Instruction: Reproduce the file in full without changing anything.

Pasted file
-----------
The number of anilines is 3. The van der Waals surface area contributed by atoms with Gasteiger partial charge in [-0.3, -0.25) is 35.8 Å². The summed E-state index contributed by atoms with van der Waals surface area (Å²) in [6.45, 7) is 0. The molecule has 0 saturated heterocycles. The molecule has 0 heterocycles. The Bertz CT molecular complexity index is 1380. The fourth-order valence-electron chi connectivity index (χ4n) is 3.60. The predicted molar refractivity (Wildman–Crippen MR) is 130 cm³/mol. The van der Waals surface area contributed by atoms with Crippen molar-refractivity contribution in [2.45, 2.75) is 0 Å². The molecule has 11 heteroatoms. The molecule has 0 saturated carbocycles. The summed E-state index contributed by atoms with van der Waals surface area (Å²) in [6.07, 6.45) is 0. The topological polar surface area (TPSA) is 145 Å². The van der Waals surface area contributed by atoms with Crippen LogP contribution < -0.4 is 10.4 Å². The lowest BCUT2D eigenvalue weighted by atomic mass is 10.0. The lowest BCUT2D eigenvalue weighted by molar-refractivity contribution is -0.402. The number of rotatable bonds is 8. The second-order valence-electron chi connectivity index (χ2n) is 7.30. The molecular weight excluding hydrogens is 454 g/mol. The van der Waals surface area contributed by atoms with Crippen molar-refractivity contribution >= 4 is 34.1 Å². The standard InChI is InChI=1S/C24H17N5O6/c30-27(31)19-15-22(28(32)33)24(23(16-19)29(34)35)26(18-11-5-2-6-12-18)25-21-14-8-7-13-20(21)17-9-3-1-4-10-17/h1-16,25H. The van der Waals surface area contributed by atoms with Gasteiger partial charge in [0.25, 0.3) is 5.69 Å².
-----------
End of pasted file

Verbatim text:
The number of anilines is 3. The van der Waals surface area contributed by atoms with Gasteiger partial charge in [-0.3, -0.25) is 35.8 Å². The summed E-state index contributed by atoms with van der Waals surface area (Å²) in [6.45, 7) is 0. The molecule has 0 saturated heterocycles. The molecule has 0 heterocycles. The Bertz CT molecular complexity index is 1380. The fourth-order valence-electron chi connectivity index (χ4n) is 3.60. The predicted molar refractivity (Wildman–Crippen MR) is 130 cm³/mol. The van der Waals surface area contributed by atoms with Crippen molar-refractivity contribution in [2.45, 2.75) is 0 Å². The molecule has 11 heteroatoms. The molecule has 0 saturated carbocycles. The summed E-state index contributed by atoms with van der Waals surface area (Å²) in [6.07, 6.45) is 0. The topological polar surface area (TPSA) is 145 Å². The van der Waals surface area contributed by atoms with Crippen LogP contribution < -0.4 is 10.4 Å². The lowest BCUT2D eigenvalue weighted by atomic mass is 10.0. The lowest BCUT2D eigenvalue weighted by molar-refractivity contribution is -0.402. The number of rotatable bonds is 8. The second-order valence-electron chi connectivity index (χ2n) is 7.30. The molecular weight excluding hydrogens is 454 g/mol. The van der Waals surface area contributed by atoms with Crippen molar-refractivity contribution >= 4 is 34.1 Å². The standard InChI is InChI=1S/C24H17N5O6/c30-27(31)19-15-22(28(32)33)24(23(16-19)29(34)35)26(18-11-5-2-6-12-18)25-21-14-8-7-13-20(21)17-9-3-1-4-10-17/h1-16,25H. The van der Waals surface area contributed by atoms with Gasteiger partial charge in [0.25, 0.3) is 5.69 Å².